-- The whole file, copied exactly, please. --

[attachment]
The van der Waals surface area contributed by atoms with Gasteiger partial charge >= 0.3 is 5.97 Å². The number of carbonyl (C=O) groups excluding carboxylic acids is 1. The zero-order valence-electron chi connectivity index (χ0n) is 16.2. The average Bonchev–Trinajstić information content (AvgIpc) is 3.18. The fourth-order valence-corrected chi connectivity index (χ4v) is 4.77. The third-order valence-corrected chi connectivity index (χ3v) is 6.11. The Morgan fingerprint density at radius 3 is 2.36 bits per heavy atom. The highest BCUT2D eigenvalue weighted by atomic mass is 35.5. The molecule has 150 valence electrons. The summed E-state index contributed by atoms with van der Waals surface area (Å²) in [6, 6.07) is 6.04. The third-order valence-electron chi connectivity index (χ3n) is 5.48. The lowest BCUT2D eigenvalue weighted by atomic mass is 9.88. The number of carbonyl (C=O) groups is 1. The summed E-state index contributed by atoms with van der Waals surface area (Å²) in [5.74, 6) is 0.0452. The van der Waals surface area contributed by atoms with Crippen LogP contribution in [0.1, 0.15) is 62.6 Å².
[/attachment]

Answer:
The van der Waals surface area contributed by atoms with Gasteiger partial charge >= 0.3 is 5.97 Å². The number of carbonyl (C=O) groups excluding carboxylic acids is 1. The zero-order valence-electron chi connectivity index (χ0n) is 16.2. The average Bonchev–Trinajstić information content (AvgIpc) is 3.18. The fourth-order valence-corrected chi connectivity index (χ4v) is 4.77. The third-order valence-corrected chi connectivity index (χ3v) is 6.11. The Morgan fingerprint density at radius 3 is 2.36 bits per heavy atom. The highest BCUT2D eigenvalue weighted by atomic mass is 35.5. The molecule has 150 valence electrons. The summed E-state index contributed by atoms with van der Waals surface area (Å²) in [6, 6.07) is 6.04. The third-order valence-electron chi connectivity index (χ3n) is 5.48. The lowest BCUT2D eigenvalue weighted by atomic mass is 9.88. The number of carbonyl (C=O) groups is 1. The summed E-state index contributed by atoms with van der Waals surface area (Å²) in [5.74, 6) is 0.0452. The van der Waals surface area contributed by atoms with Crippen LogP contribution in [0.1, 0.15) is 62.6 Å².